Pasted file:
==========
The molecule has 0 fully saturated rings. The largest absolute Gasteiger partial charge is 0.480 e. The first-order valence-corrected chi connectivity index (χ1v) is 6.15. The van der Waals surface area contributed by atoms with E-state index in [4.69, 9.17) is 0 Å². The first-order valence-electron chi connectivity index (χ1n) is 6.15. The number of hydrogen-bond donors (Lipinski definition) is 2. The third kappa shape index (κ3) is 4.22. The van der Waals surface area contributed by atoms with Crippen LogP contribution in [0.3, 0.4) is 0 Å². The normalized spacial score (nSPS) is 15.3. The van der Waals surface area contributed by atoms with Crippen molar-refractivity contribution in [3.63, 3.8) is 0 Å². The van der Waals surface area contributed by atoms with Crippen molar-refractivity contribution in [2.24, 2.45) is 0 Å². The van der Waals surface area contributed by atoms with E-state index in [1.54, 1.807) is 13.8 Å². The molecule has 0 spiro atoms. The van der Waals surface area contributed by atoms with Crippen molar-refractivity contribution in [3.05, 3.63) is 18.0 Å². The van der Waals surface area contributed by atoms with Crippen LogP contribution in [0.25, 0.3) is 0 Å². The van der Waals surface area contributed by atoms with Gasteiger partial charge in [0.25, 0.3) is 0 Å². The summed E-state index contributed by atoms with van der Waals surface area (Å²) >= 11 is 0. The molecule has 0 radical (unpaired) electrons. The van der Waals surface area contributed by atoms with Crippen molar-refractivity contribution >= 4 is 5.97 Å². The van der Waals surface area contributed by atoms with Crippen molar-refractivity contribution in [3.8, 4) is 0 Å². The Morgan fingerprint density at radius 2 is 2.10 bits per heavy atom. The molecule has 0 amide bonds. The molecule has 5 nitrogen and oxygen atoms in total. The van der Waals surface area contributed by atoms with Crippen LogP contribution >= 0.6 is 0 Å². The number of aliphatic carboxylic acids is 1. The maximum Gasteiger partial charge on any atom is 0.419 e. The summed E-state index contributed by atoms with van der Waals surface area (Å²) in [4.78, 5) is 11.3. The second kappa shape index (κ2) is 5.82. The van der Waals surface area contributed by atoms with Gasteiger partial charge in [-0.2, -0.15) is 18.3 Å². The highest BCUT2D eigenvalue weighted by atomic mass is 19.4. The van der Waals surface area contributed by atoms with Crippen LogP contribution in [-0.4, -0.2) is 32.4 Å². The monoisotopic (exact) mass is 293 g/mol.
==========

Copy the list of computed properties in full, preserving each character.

The molecule has 0 fully saturated rings. The largest absolute Gasteiger partial charge is 0.480 e. The first-order valence-corrected chi connectivity index (χ1v) is 6.15. The van der Waals surface area contributed by atoms with E-state index in [4.69, 9.17) is 0 Å². The first-order valence-electron chi connectivity index (χ1n) is 6.15. The number of hydrogen-bond donors (Lipinski definition) is 2. The third kappa shape index (κ3) is 4.22. The van der Waals surface area contributed by atoms with Crippen LogP contribution in [0.3, 0.4) is 0 Å². The normalized spacial score (nSPS) is 15.3. The van der Waals surface area contributed by atoms with Crippen molar-refractivity contribution in [3.63, 3.8) is 0 Å². The van der Waals surface area contributed by atoms with Crippen molar-refractivity contribution in [2.24, 2.45) is 0 Å². The van der Waals surface area contributed by atoms with E-state index in [1.54, 1.807) is 13.8 Å². The molecule has 0 spiro atoms. The van der Waals surface area contributed by atoms with Crippen molar-refractivity contribution in [3.05, 3.63) is 18.0 Å². The van der Waals surface area contributed by atoms with Crippen LogP contribution in [0.25, 0.3) is 0 Å². The van der Waals surface area contributed by atoms with Gasteiger partial charge in [0.25, 0.3) is 0 Å². The summed E-state index contributed by atoms with van der Waals surface area (Å²) >= 11 is 0. The molecule has 0 radical (unpaired) electrons. The van der Waals surface area contributed by atoms with Crippen molar-refractivity contribution >= 4 is 5.97 Å². The van der Waals surface area contributed by atoms with Crippen molar-refractivity contribution in [3.8, 4) is 0 Å². The Morgan fingerprint density at radius 2 is 2.10 bits per heavy atom. The molecule has 0 amide bonds. The molecule has 5 nitrogen and oxygen atoms in total. The van der Waals surface area contributed by atoms with Crippen LogP contribution >= 0.6 is 0 Å². The number of aliphatic carboxylic acids is 1. The maximum Gasteiger partial charge on any atom is 0.419 e. The summed E-state index contributed by atoms with van der Waals surface area (Å²) in [4.78, 5) is 11.3. The second kappa shape index (κ2) is 5.82. The van der Waals surface area contributed by atoms with Gasteiger partial charge in [-0.2, -0.15) is 18.3 Å². The highest BCUT2D eigenvalue weighted by atomic mass is 19.4. The van der Waals surface area contributed by atoms with Crippen LogP contribution in [-0.4, -0.2) is 32.4 Å². The monoisotopic (exact) mass is 293 g/mol.